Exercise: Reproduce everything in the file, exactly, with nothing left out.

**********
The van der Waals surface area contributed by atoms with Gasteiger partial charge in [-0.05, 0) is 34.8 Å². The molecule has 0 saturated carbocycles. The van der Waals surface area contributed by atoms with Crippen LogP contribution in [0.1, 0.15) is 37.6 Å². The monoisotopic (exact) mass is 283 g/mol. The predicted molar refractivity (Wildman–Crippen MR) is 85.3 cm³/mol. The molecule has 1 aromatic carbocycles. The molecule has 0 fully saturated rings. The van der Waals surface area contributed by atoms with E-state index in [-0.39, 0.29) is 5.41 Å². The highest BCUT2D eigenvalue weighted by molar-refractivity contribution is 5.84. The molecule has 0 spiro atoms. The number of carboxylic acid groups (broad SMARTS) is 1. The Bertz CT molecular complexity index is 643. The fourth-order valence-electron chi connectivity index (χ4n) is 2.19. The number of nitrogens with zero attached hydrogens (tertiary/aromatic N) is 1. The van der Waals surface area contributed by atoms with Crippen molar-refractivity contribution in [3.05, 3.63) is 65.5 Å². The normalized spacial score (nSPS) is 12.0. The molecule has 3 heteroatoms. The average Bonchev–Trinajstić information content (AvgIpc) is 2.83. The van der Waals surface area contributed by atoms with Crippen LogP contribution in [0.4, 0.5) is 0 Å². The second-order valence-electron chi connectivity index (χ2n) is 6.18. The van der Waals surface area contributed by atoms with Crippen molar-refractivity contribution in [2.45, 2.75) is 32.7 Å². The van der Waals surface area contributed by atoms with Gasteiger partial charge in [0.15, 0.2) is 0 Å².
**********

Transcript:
The van der Waals surface area contributed by atoms with Gasteiger partial charge in [-0.05, 0) is 34.8 Å². The molecule has 0 saturated carbocycles. The van der Waals surface area contributed by atoms with Crippen LogP contribution in [0.1, 0.15) is 37.6 Å². The monoisotopic (exact) mass is 283 g/mol. The predicted molar refractivity (Wildman–Crippen MR) is 85.3 cm³/mol. The molecule has 1 aromatic carbocycles. The molecule has 0 fully saturated rings. The van der Waals surface area contributed by atoms with E-state index in [-0.39, 0.29) is 5.41 Å². The highest BCUT2D eigenvalue weighted by molar-refractivity contribution is 5.84. The molecule has 0 spiro atoms. The number of carboxylic acid groups (broad SMARTS) is 1. The Bertz CT molecular complexity index is 643. The fourth-order valence-electron chi connectivity index (χ4n) is 2.19. The number of nitrogens with zero attached hydrogens (tertiary/aromatic N) is 1. The van der Waals surface area contributed by atoms with Crippen molar-refractivity contribution in [3.05, 3.63) is 65.5 Å². The normalized spacial score (nSPS) is 12.0. The molecule has 3 heteroatoms. The average Bonchev–Trinajstić information content (AvgIpc) is 2.83. The van der Waals surface area contributed by atoms with Crippen LogP contribution in [0.4, 0.5) is 0 Å². The second-order valence-electron chi connectivity index (χ2n) is 6.18. The van der Waals surface area contributed by atoms with Crippen molar-refractivity contribution in [2.45, 2.75) is 32.7 Å². The van der Waals surface area contributed by atoms with Gasteiger partial charge in [0.15, 0.2) is 0 Å².